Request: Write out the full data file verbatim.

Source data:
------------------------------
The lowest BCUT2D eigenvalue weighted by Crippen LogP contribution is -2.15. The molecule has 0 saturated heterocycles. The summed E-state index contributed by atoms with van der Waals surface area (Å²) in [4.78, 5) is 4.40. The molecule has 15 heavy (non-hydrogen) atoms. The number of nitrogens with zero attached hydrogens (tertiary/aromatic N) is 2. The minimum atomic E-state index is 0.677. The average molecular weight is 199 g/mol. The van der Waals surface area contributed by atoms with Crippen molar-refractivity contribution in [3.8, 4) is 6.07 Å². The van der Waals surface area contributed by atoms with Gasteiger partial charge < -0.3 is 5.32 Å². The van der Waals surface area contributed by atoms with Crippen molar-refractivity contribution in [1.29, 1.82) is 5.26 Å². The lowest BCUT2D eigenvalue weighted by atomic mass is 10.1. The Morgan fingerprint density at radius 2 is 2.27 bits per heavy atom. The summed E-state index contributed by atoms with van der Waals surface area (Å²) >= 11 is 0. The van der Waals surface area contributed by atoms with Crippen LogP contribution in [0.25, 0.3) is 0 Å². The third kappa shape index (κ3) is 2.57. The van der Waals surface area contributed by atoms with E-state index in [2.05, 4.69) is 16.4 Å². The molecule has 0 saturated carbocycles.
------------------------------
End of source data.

The lowest BCUT2D eigenvalue weighted by Crippen LogP contribution is -2.15. The molecule has 0 saturated heterocycles. The summed E-state index contributed by atoms with van der Waals surface area (Å²) in [4.78, 5) is 4.40. The molecule has 15 heavy (non-hydrogen) atoms. The number of nitrogens with zero attached hydrogens (tertiary/aromatic N) is 2. The minimum atomic E-state index is 0.677. The average molecular weight is 199 g/mol. The van der Waals surface area contributed by atoms with Crippen molar-refractivity contribution in [3.8, 4) is 6.07 Å². The van der Waals surface area contributed by atoms with Gasteiger partial charge < -0.3 is 5.32 Å². The van der Waals surface area contributed by atoms with Crippen molar-refractivity contribution in [1.29, 1.82) is 5.26 Å². The lowest BCUT2D eigenvalue weighted by atomic mass is 10.1. The Morgan fingerprint density at radius 2 is 2.27 bits per heavy atom. The summed E-state index contributed by atoms with van der Waals surface area (Å²) >= 11 is 0. The van der Waals surface area contributed by atoms with Crippen LogP contribution in [0.25, 0.3) is 0 Å². The third kappa shape index (κ3) is 2.57. The van der Waals surface area contributed by atoms with E-state index in [2.05, 4.69) is 16.4 Å². The molecule has 0 saturated carbocycles.